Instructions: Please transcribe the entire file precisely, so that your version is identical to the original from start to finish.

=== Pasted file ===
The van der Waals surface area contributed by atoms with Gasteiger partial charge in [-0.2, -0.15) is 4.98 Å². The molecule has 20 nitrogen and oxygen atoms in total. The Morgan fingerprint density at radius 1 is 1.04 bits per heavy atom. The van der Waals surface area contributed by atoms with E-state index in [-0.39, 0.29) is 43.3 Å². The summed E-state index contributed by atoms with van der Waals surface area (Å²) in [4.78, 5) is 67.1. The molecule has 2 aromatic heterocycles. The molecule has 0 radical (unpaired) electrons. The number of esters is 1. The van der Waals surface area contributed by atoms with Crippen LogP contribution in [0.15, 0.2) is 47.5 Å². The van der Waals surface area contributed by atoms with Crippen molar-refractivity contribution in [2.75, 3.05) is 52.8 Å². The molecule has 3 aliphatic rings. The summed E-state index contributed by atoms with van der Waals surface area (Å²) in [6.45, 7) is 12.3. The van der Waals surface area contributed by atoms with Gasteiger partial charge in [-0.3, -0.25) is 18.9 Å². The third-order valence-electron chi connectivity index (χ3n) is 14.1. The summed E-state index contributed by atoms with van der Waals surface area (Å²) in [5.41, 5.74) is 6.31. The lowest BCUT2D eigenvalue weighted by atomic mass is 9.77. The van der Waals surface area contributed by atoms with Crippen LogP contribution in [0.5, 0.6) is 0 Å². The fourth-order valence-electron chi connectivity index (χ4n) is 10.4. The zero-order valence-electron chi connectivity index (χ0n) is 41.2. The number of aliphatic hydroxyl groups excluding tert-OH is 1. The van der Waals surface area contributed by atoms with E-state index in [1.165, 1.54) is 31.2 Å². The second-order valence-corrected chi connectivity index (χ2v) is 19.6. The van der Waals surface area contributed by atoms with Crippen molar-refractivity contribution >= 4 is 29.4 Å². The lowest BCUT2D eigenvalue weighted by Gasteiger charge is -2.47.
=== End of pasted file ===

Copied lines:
The van der Waals surface area contributed by atoms with Gasteiger partial charge in [-0.2, -0.15) is 4.98 Å². The molecule has 20 nitrogen and oxygen atoms in total. The Morgan fingerprint density at radius 1 is 1.04 bits per heavy atom. The van der Waals surface area contributed by atoms with E-state index in [-0.39, 0.29) is 43.3 Å². The summed E-state index contributed by atoms with van der Waals surface area (Å²) in [4.78, 5) is 67.1. The molecule has 2 aromatic heterocycles. The molecule has 0 radical (unpaired) electrons. The number of esters is 1. The van der Waals surface area contributed by atoms with Crippen LogP contribution in [0.15, 0.2) is 47.5 Å². The van der Waals surface area contributed by atoms with Crippen molar-refractivity contribution in [2.75, 3.05) is 52.8 Å². The molecule has 3 aliphatic rings. The summed E-state index contributed by atoms with van der Waals surface area (Å²) in [6.45, 7) is 12.3. The van der Waals surface area contributed by atoms with Gasteiger partial charge in [-0.3, -0.25) is 18.9 Å². The third-order valence-electron chi connectivity index (χ3n) is 14.1. The summed E-state index contributed by atoms with van der Waals surface area (Å²) in [5.41, 5.74) is 6.31. The lowest BCUT2D eigenvalue weighted by atomic mass is 9.77. The van der Waals surface area contributed by atoms with Crippen LogP contribution in [0.5, 0.6) is 0 Å². The fourth-order valence-electron chi connectivity index (χ4n) is 10.4. The zero-order valence-electron chi connectivity index (χ0n) is 41.2. The number of aliphatic hydroxyl groups excluding tert-OH is 1. The van der Waals surface area contributed by atoms with E-state index in [1.165, 1.54) is 31.2 Å². The second-order valence-corrected chi connectivity index (χ2v) is 19.6. The van der Waals surface area contributed by atoms with Crippen molar-refractivity contribution >= 4 is 29.4 Å². The lowest BCUT2D eigenvalue weighted by Gasteiger charge is -2.47.